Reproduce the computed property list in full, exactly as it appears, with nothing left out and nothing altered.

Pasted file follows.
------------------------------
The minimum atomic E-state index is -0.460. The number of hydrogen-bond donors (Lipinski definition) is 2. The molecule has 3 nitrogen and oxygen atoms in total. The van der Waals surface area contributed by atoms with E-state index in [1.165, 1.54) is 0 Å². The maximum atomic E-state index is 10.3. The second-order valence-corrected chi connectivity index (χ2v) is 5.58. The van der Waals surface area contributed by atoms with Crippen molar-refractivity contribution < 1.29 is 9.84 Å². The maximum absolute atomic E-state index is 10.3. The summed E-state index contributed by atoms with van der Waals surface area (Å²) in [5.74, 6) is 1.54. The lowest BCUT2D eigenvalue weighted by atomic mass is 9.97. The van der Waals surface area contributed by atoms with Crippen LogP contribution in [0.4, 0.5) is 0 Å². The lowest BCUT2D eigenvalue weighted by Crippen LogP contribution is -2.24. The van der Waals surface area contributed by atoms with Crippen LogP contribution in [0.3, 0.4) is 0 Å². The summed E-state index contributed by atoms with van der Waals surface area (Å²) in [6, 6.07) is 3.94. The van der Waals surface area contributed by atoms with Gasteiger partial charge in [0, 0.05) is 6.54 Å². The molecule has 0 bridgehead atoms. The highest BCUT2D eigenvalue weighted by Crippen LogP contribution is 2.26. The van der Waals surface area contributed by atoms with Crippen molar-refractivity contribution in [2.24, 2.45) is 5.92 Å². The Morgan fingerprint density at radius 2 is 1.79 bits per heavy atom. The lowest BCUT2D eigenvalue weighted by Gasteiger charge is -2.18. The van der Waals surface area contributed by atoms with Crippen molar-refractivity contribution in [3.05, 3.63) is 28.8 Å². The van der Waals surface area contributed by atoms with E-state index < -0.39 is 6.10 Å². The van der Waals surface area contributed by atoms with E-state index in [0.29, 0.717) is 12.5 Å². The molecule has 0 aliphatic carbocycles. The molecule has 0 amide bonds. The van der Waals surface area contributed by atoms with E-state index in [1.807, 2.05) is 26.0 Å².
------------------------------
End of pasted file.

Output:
The minimum atomic E-state index is -0.460. The number of hydrogen-bond donors (Lipinski definition) is 2. The molecule has 3 nitrogen and oxygen atoms in total. The van der Waals surface area contributed by atoms with E-state index in [1.165, 1.54) is 0 Å². The maximum atomic E-state index is 10.3. The second-order valence-corrected chi connectivity index (χ2v) is 5.58. The van der Waals surface area contributed by atoms with Crippen molar-refractivity contribution < 1.29 is 9.84 Å². The maximum absolute atomic E-state index is 10.3. The summed E-state index contributed by atoms with van der Waals surface area (Å²) in [5.74, 6) is 1.54. The lowest BCUT2D eigenvalue weighted by atomic mass is 9.97. The van der Waals surface area contributed by atoms with Crippen LogP contribution in [0.4, 0.5) is 0 Å². The lowest BCUT2D eigenvalue weighted by Crippen LogP contribution is -2.24. The van der Waals surface area contributed by atoms with Crippen LogP contribution in [0.3, 0.4) is 0 Å². The summed E-state index contributed by atoms with van der Waals surface area (Å²) in [6, 6.07) is 3.94. The van der Waals surface area contributed by atoms with Gasteiger partial charge in [0, 0.05) is 6.54 Å². The molecule has 0 bridgehead atoms. The highest BCUT2D eigenvalue weighted by Crippen LogP contribution is 2.26. The van der Waals surface area contributed by atoms with Crippen molar-refractivity contribution in [2.24, 2.45) is 5.92 Å². The Morgan fingerprint density at radius 2 is 1.79 bits per heavy atom. The lowest BCUT2D eigenvalue weighted by Gasteiger charge is -2.18. The van der Waals surface area contributed by atoms with Crippen molar-refractivity contribution in [3.05, 3.63) is 28.8 Å². The van der Waals surface area contributed by atoms with E-state index < -0.39 is 6.10 Å². The van der Waals surface area contributed by atoms with E-state index in [0.29, 0.717) is 12.5 Å². The molecule has 0 aliphatic carbocycles. The molecule has 0 amide bonds. The van der Waals surface area contributed by atoms with E-state index in [1.807, 2.05) is 26.0 Å².